HRT

What is HRT? Types of HRT, side effects and alternatives to HRT

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@EileenDurward
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What is HRT?

HRT is the commonly used abbreviation for Hormone Replacement Therapy. It is a type of treatment used to relieve the symptoms of menopause in women. HRT replaces the female hormones no longer produced after menopause and involves taking small doses of these hormones, oestrogen or progesterone.

Female hormones, known as oestrogen and progesterone are produced naturally in the body until the time of menopause. With each menstrual cycle, oestrogen helps release eggs from the ovaries and regulates a woman’s period. Progesterone prepares the womb for pregnancy and protects the lining of the womb.

Although HRT was first produced in the 1940s, it was not until the 1960s that it became more available and widely used. Studies performed between 2000 and 2004 raised concerns about the safety of HRT, as there was evidence to suggest that it increased the risk of female cancers and other side effects. However, the evidence is considered by some to be controversial. Nevertheless, this scientific information has led many women to seek alternative forms of treatment.

What types of HRT are there?

HRT can be taken in many forms: tablet; patch; gel; cream; implant or vaginally. There are more than 50 types of HRT available, and so certain types of HRT will be more suited to you than others. It is important to find the correct type for your individual situation.

Common forms include:

  • Cyclical HRT - this imitates the natural menstrual cycle
  • Oestrogen-only HRT – this is normally prescribed to women who have had a hysterectomy
  • Continuous Combined Therapy (CCT) – this combines oestrogen and progesterone
  • Local oestrogen such as vaginal tablets or creams
  • Tibolone – this is a man-made hormone

Read more information on types of HRT.

What are the side effects of HRT?

Side effects to HRT may occur in some women, and generally disappear once the treatment has stopped. Such side effects can include nausea, cramps, irritation, headaches or dry eyes.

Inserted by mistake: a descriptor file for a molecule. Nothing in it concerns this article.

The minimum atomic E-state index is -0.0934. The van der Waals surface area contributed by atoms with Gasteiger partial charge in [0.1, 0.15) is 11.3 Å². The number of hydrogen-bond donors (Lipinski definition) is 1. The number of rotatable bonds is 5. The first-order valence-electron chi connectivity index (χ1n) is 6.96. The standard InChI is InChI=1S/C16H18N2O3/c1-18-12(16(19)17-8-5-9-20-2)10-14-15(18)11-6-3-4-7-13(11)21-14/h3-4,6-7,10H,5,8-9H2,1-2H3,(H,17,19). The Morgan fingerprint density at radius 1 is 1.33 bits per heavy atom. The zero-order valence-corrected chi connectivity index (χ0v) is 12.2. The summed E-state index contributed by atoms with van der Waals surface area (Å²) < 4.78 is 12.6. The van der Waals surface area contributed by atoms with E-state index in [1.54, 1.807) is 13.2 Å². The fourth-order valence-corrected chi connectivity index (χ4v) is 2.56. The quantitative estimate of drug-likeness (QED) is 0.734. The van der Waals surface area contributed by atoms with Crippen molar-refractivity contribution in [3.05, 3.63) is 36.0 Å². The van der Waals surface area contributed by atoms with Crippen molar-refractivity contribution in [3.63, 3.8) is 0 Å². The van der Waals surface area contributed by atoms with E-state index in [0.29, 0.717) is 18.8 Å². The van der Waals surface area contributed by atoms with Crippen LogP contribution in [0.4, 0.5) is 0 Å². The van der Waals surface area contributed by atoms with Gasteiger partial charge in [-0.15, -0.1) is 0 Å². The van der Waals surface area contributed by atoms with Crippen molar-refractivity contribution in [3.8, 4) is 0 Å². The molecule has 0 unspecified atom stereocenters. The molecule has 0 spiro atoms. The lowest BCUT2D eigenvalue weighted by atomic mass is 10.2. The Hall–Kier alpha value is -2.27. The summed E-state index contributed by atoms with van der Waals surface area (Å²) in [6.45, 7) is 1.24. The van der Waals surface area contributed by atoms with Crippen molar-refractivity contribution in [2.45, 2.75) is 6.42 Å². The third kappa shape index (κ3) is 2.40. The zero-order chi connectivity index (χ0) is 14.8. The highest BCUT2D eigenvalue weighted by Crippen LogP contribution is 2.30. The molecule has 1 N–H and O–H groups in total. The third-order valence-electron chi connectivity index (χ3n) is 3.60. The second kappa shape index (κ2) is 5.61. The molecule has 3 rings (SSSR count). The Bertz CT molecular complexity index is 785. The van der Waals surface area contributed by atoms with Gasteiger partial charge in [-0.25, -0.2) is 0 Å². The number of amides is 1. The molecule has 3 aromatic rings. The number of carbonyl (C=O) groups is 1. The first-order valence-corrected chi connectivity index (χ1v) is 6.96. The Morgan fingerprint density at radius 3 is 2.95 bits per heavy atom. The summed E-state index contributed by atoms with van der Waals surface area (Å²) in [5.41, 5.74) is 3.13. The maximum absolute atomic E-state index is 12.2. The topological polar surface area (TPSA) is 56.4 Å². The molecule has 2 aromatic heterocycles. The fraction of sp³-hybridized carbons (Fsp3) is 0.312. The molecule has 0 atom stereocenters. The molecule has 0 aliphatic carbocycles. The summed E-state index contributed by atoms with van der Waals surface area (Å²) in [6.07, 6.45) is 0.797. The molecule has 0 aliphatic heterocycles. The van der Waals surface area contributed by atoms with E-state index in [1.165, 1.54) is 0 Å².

HRT is also associated with more serious risks including:

  • Venous thromboembolism – an increased tendency for blood to clot in the veins
  • Cancer in the breast, uterus or ovary
  • Stroke
  • Heart Disease

Read more about the side effects of HRT.

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What alternatives are there to HRT?

Many women can manage the symptoms of menopause without HRT through using more natural treatments. Alternative approaches can manage the symptoms by creating a similar effect in the body as oestrogen, or allowing the body to manage the physical changes brought about by menopause.

Such alternatives include:

  • Symptom relieving drugs
  • Soy products
  • Maintaining a healthy lifestyle and managing stress
  • Natural remedies
  • Alternative therapies

Read more about alternatives to HRT.

Approaching your doctor

While we can make you aware of the current scientific information available about HRT, there are certain situations when a face-to-face consultation with your doctor is important and necessary. Such instances are to discuss:

  • Starting HRT - While the decision to take HRT or not is a personal one, a doctor will be able to discuss the various options surrounding the menopause and HRT with you. This will ensure that a solution most suited to you will be found.
  • Risks of HRT - HRT may present a greater risk to some women, particularly those with a history of cancer, blood clots, strokes or heart disease. This will need to be discussed with a doctor before HRT can be prescribed.
  • Taking HRT - It is important to have regular health check-ups with your doctor while taking HRT.

Read more on approaching your doctor about HRT.

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Did you know?

You won’t get the menopause the minute you turn 50! The average starting age is actually between 45 and 55 and it can often depend on a number of factors including hereditary, weight and health, however every single woman will have an individual menopause.

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